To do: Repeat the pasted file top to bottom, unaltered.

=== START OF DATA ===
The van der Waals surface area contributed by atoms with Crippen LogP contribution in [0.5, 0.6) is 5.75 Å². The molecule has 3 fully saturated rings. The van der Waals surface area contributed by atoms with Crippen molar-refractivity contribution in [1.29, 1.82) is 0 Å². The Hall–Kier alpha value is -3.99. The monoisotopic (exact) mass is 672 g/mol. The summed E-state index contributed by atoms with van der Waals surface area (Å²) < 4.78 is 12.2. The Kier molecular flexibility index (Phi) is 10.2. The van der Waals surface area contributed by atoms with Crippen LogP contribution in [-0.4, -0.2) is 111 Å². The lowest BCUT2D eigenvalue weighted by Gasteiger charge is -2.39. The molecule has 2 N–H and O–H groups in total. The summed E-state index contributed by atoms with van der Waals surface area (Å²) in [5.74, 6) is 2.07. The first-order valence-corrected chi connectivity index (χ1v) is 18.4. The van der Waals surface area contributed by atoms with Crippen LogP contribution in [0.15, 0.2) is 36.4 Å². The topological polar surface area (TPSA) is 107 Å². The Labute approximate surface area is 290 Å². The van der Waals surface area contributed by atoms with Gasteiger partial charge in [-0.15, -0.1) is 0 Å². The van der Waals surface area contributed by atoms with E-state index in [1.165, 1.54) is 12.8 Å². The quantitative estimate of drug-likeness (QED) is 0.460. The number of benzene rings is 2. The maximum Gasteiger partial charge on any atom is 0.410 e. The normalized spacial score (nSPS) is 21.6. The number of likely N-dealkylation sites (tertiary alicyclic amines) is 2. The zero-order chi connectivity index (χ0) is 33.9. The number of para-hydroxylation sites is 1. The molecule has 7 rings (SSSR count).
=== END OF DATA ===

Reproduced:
The van der Waals surface area contributed by atoms with Crippen LogP contribution in [0.5, 0.6) is 5.75 Å². The molecule has 3 fully saturated rings. The van der Waals surface area contributed by atoms with Crippen molar-refractivity contribution in [1.29, 1.82) is 0 Å². The Hall–Kier alpha value is -3.99. The monoisotopic (exact) mass is 672 g/mol. The summed E-state index contributed by atoms with van der Waals surface area (Å²) < 4.78 is 12.2. The Kier molecular flexibility index (Phi) is 10.2. The van der Waals surface area contributed by atoms with Crippen LogP contribution in [-0.4, -0.2) is 111 Å². The lowest BCUT2D eigenvalue weighted by Gasteiger charge is -2.39. The molecule has 2 N–H and O–H groups in total. The summed E-state index contributed by atoms with van der Waals surface area (Å²) in [5.74, 6) is 2.07. The first-order valence-corrected chi connectivity index (χ1v) is 18.4. The van der Waals surface area contributed by atoms with Crippen LogP contribution in [0.15, 0.2) is 36.4 Å². The topological polar surface area (TPSA) is 107 Å². The Labute approximate surface area is 290 Å². The van der Waals surface area contributed by atoms with Gasteiger partial charge in [-0.15, -0.1) is 0 Å². The van der Waals surface area contributed by atoms with E-state index in [1.165, 1.54) is 12.8 Å². The quantitative estimate of drug-likeness (QED) is 0.460. The number of benzene rings is 2. The maximum Gasteiger partial charge on any atom is 0.410 e. The normalized spacial score (nSPS) is 21.6. The number of likely N-dealkylation sites (tertiary alicyclic amines) is 2. The zero-order chi connectivity index (χ0) is 33.9. The number of para-hydroxylation sites is 1. The molecule has 7 rings (SSSR count).